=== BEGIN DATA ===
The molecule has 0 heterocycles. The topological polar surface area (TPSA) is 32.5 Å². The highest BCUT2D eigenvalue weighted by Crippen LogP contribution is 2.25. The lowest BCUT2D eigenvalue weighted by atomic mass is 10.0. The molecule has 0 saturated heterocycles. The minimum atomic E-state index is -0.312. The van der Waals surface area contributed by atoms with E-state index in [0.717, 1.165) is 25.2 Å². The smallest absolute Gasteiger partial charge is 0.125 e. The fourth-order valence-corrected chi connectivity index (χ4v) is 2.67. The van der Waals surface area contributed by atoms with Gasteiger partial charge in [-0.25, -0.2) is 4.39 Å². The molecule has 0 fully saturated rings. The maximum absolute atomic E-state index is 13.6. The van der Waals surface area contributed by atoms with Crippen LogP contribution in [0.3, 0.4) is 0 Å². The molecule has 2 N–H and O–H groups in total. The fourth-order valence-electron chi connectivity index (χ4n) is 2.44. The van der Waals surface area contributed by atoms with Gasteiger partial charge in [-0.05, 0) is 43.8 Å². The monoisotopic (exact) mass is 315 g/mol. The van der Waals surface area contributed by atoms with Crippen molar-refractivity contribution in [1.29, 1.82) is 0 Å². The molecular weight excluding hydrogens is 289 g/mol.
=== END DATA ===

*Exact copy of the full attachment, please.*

The molecule has 0 heterocycles. The topological polar surface area (TPSA) is 32.5 Å². The highest BCUT2D eigenvalue weighted by Crippen LogP contribution is 2.25. The lowest BCUT2D eigenvalue weighted by atomic mass is 10.0. The molecule has 0 saturated heterocycles. The minimum atomic E-state index is -0.312. The van der Waals surface area contributed by atoms with E-state index in [0.717, 1.165) is 25.2 Å². The smallest absolute Gasteiger partial charge is 0.125 e. The fourth-order valence-corrected chi connectivity index (χ4v) is 2.67. The van der Waals surface area contributed by atoms with Gasteiger partial charge in [-0.25, -0.2) is 4.39 Å². The molecule has 0 fully saturated rings. The maximum absolute atomic E-state index is 13.6. The van der Waals surface area contributed by atoms with Crippen LogP contribution in [0.3, 0.4) is 0 Å². The molecule has 2 N–H and O–H groups in total. The fourth-order valence-electron chi connectivity index (χ4n) is 2.44. The van der Waals surface area contributed by atoms with Gasteiger partial charge in [-0.05, 0) is 43.8 Å². The monoisotopic (exact) mass is 315 g/mol. The van der Waals surface area contributed by atoms with Crippen molar-refractivity contribution in [1.29, 1.82) is 0 Å². The molecular weight excluding hydrogens is 289 g/mol.